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Bodog Locked my Account

Discussion in 'Casino Complaints - Non-Bonus Issues' started by SeattleSinner, Aug 2, 2007.

    Aug 2, 2007
  1. SeattleSinner

    SeattleSinner Full Member PABnononaccred2

    Occupation:
    Professional Gambler
    Location:
    USA
    Bodog had a special going on where you could deposit $100 and get a free $100 poker tournament credit. This seemed like a very good deal so I opted in. I signed up no problem, I set up a nucharge account, and I made a deposit of $199.

    I played some poker games, and I played in the casino I won and lost but finally got back up to $202 so i cashed out. A few hours after I requested a payout I got an email saying that my account had been disabled. They said that I needed to send in ID. No problem this has happend to me before on many casino sites. So I faxed in a copy of my ID to the site which they received with no problem.

    I then get an email telling me that I need to call up to speak to security. I spoke to a security representative who told me that my account had been linked to my fathers account. As it turns out my father owes Bodog $200 from when he use to play there. When he came to visit me (he lives 3000 miles away) he logged into bodog on my computer and thats how they linked them. I told the representative that was very nice, however that didn't have anything to do with me and I haven't spoken to my father in over a year.

    I am a totally different person, I have a totally different account, I live at a totally different address, and I used my own totally different deposit method. What gives Bodog the right to steal my money for a debt that my father owes them? I also loved the fact that they allowed me to sign up and make a deposit but when it came time to pay me thats when they started disabling accounts. If I had lost the money I would have never heard anything about this.

    I guess they should be closing and taking everyones funds because we are all related through adam and eve...
     
  2. Aug 3, 2007
  3. YodaJedi

    YodaJedi Dormant account

    Occupation:
    government
    Location:
    Melbourne
    Your problem isnt being related to your father it's that he physically logged into his account on your computer and IP. That is a definitely link and I think virtually anyone would lock it up for that if they were owed money by one of the parties. I think your only chance of getting money back is if you get your father to pay you.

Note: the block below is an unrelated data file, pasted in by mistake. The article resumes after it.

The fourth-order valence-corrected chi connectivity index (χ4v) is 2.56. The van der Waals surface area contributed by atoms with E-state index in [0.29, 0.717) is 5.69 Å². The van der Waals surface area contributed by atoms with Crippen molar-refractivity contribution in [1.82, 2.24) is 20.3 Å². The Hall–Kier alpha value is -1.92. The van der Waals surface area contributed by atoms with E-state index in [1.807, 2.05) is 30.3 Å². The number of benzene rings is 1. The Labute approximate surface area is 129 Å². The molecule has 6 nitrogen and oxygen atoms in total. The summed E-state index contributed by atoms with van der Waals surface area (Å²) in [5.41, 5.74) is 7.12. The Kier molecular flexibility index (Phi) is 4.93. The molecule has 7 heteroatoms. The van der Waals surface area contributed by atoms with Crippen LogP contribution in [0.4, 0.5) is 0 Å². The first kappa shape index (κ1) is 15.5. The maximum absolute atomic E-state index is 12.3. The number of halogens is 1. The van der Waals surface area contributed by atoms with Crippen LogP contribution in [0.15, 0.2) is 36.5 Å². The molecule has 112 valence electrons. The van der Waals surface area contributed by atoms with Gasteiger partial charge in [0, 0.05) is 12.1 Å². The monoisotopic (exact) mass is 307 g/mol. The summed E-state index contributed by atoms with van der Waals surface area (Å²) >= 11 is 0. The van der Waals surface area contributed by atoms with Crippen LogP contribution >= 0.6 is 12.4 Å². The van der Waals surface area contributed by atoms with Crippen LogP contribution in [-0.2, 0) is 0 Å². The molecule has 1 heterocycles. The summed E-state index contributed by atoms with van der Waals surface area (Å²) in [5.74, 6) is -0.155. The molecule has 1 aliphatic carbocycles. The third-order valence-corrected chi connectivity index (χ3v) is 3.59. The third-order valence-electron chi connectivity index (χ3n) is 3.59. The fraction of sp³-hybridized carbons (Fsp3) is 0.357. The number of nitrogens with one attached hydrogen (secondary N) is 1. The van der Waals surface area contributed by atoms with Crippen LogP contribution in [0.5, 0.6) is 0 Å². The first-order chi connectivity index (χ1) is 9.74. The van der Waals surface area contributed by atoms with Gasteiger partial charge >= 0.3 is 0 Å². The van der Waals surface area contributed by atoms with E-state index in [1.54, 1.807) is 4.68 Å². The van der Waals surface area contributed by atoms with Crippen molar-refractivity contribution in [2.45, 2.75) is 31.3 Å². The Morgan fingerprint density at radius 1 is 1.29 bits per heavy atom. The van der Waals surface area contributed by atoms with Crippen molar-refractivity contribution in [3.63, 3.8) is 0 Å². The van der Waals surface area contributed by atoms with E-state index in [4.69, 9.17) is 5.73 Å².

4. Aug 3, 2007
  5. SeattleSinner

    SeattleSinner Full Member PABnononaccred2

    Occupation:
    Professional Gambler
    Location:
    USA
    Well they actually decided to credit back my deposits. I think I got lucky on this one.

    He may have logged in from my computer at one time but I still don't know why I'm responsible for his debts as a result. If I receive a used computer from someone that has bodog debts am I going to be responsible for their debts too?

    I can understand why they locked my account, however once they verified that I am a totally different person there is no excuse to seize my funds.

    And another thing that really bothers me. If they are so concerned about fraud why was I able to sign up, deposit, and play without any problems. But as usual when it came time to payout thats when they want to hassle me and seize the money. That is something that a really irreputible casino site would pull, it has surprised me that bodog has come to this level.
     
    Last edited: Aug 3, 2007
    2 people like this.
  6. Aug 3, 2007
  7. AudiManinBoro

    AudiManinBoro Ueber Meister MM

    Occupation:
    Sales
    Location:
    UK
    How does he come to owe 200 to a online casino to begin with? Dont they take themoney first before giving the credits? :what: I didnt think Bodog operated anything like a loan system? :what:
     
  8. Aug 3, 2007
  9. jan.strydom

    jan.strydom Dormant account

    Occupation:
    Online Marketing Specialist
    Location:
    India - Costa Rica - Tel Aviv - South Africa - Ukr
    owing money


    i believe it was a charge back or a return dispute - thats why the money is owed - many players think they can play, loose and then take the deposit money back should they not win!! via a charge back.
     
  10. Aug 4, 2007
  11. SeattleSinner

    SeattleSinner Full Member PABnononaccred2

    Occupation:
    Professional Gambler
    Location:
    USA
    No this is not what even happend to begin with. He made a purchase of $200 using middleton financial which use to process deposits and withdrawls from bodog. He did it just before the DOJ arrested the neteller CEO's. When this happend middleton stopped transactions, thus the money was never taken out of his account. At this point my father does not want to send them money because he doesn't want to break the law. It was legal, now it is illegal.
     
  12. Aug 4, 2007
  13. Atlanta

    Atlanta Banned User - player fraud - violation of <a href=

    Occupation:
    Gambling
    Location:
    Atlanta
    If your father truly wants to pay them. Why not allow you to make the deposit? Since you are brave enough to be in Washington State and still gamble. And then you have Bodog to deduct from your account and credit to his. This will clear up his negative account.
     
    1 person likes this.
  14. Aug 5, 2007
  15. SeattleSinner

    SeattleSinner Full Member PABnononaccred2

    Occupation:
    Professional Gambler
    Location:
    USA
    LOL...I tried logging into my Absolute Poker account and couldn't make a deposit. So I called up the security department at Absolute and was told that since I have an ongoing problem with Bodog they will not allow me to deposit. I could not believe that AP would make such an anti-customer decision. I spoke with the security supervisor and explained to him the outrageous circumstances at Bodog and he agreed to allow me to deposit. I have no problems at any other poker rooms.

    I think this actually violates the privacy policy that I have with Bodog because they shared personal information with a third party. Here is a quote from the policy:

    "Any private information received by Bodog Sportsbook, Casino and Poker Room WILL NOT be given out to anyone or any organization; it WILL NEVER be sold or distributed in any form, or for any purpose unless approved by the account holder. Therefore, client information collected by Bodog Sportsbook, Casino and Poker Room is the property of Bodog Sportsbook, Casino and Poker Room and is not shared with any third party, including merchants."